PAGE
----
||Marshall J, Best W, Cocks N, Cruice M, Pring T, Bulcock G, Creek G, Eales N, Mummery AL, Matthews N, Caute A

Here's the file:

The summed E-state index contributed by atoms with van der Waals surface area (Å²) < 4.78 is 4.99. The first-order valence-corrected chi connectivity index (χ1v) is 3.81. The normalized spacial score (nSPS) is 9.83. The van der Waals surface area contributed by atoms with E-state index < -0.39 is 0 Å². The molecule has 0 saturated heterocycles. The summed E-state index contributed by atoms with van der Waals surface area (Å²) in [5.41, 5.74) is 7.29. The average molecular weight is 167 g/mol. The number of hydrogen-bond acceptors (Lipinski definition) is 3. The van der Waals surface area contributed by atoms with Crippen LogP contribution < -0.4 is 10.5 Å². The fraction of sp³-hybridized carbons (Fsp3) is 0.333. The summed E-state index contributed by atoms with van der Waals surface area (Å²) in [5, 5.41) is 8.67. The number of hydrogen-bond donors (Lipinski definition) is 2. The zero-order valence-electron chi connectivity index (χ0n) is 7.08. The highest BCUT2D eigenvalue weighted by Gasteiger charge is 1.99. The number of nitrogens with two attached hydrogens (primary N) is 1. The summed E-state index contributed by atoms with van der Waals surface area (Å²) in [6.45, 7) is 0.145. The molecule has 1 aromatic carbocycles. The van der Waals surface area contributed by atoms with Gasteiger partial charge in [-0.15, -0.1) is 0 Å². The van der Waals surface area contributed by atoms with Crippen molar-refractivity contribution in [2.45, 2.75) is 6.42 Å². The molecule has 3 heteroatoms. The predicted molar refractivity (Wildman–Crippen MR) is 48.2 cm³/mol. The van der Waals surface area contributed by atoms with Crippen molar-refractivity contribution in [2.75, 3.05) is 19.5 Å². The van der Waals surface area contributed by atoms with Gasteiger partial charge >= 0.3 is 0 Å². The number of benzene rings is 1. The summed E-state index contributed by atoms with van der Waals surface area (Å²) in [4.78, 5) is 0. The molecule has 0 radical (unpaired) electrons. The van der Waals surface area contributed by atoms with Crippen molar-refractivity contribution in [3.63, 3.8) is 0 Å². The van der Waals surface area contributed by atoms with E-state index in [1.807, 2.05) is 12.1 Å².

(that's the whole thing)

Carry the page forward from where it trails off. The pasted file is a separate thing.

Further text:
Purpose: In this study, the authors (a) investigated whether a group of people with severe aphasia could learn a vocabulary of pantomime gestures through therapy and (b) compared their learning of gestures with their learning of words. The authors also examined whether gesture therapy cued word production and whether naming therapy cued gestures. Method: Fourteen people with severe aphasia received 15 hr of gesture and naming treatments. Evaluations comprised repeated measures of gesture and word production, comparing treated and untreated items. Results: Baseline measures were stable but improved significantly following therapy. Across the group, improvements in naming were greater than improvements in gesture. This trend was evident in most individuals’ results, although 3 participants made better progress in gesture. Gains were item specific, and there was no evidence of cross-modality cueing. Items that received gesture therapy did not improve in naming, and items that received naming therapy did not improve in gesture. Conclusions: Results show that people with severe aphasia can respond to gesture and naming therapies. Given the unequal gains, naming may be a more productive therapy target than gesture for many (although not all) individuals with severe aphasia. The communicative benefits of therapy were not examined but are addressed in a follow-up article.